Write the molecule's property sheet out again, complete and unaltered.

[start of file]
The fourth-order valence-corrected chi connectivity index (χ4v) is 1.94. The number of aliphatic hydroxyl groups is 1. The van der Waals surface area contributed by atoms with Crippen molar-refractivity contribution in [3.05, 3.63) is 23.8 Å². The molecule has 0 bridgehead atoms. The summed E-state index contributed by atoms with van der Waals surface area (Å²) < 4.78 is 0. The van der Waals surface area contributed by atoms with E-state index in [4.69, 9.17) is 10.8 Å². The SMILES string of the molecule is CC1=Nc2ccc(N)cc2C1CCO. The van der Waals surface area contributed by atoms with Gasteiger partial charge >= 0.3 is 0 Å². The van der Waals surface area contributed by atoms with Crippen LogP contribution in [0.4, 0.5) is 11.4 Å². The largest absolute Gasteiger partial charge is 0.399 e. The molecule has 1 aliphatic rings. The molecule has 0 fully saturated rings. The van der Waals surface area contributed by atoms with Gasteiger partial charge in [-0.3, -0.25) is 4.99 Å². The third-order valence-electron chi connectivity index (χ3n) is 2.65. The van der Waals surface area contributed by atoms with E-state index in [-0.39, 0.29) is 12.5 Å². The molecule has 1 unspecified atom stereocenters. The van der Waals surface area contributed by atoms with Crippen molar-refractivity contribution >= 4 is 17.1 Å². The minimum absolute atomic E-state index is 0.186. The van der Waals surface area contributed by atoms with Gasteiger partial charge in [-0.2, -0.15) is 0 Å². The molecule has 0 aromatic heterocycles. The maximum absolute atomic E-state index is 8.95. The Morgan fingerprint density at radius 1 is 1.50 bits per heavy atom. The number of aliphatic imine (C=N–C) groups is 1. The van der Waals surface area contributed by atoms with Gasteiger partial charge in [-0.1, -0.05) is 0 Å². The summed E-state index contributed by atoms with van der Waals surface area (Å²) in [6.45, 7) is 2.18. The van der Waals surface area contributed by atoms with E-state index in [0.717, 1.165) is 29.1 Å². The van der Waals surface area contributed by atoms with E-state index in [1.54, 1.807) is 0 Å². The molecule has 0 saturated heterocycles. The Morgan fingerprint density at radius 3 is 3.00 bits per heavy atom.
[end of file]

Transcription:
The fourth-order valence-corrected chi connectivity index (χ4v) is 1.94. The number of aliphatic hydroxyl groups is 1. The van der Waals surface area contributed by atoms with Crippen molar-refractivity contribution in [3.05, 3.63) is 23.8 Å². The molecule has 0 bridgehead atoms. The summed E-state index contributed by atoms with van der Waals surface area (Å²) < 4.78 is 0. The van der Waals surface area contributed by atoms with E-state index in [4.69, 9.17) is 10.8 Å². The SMILES string of the molecule is CC1=Nc2ccc(N)cc2C1CCO. The van der Waals surface area contributed by atoms with Gasteiger partial charge >= 0.3 is 0 Å². The van der Waals surface area contributed by atoms with Crippen LogP contribution in [0.4, 0.5) is 11.4 Å². The largest absolute Gasteiger partial charge is 0.399 e. The molecule has 1 aliphatic rings. The molecule has 0 fully saturated rings. The van der Waals surface area contributed by atoms with Gasteiger partial charge in [-0.3, -0.25) is 4.99 Å². The third-order valence-electron chi connectivity index (χ3n) is 2.65. The van der Waals surface area contributed by atoms with E-state index in [-0.39, 0.29) is 12.5 Å². The molecule has 1 unspecified atom stereocenters. The van der Waals surface area contributed by atoms with Crippen molar-refractivity contribution >= 4 is 17.1 Å². The minimum absolute atomic E-state index is 0.186. The van der Waals surface area contributed by atoms with Gasteiger partial charge in [-0.2, -0.15) is 0 Å². The molecule has 0 aromatic heterocycles. The maximum absolute atomic E-state index is 8.95. The Morgan fingerprint density at radius 1 is 1.50 bits per heavy atom. The number of aliphatic imine (C=N–C) groups is 1. The van der Waals surface area contributed by atoms with Gasteiger partial charge in [-0.1, -0.05) is 0 Å². The summed E-state index contributed by atoms with van der Waals surface area (Å²) in [6.45, 7) is 2.18. The van der Waals surface area contributed by atoms with E-state index in [0.717, 1.165) is 29.1 Å². The van der Waals surface area contributed by atoms with E-state index in [1.54, 1.807) is 0 Å². The molecule has 0 saturated heterocycles. The Morgan fingerprint density at radius 3 is 3.00 bits per heavy atom.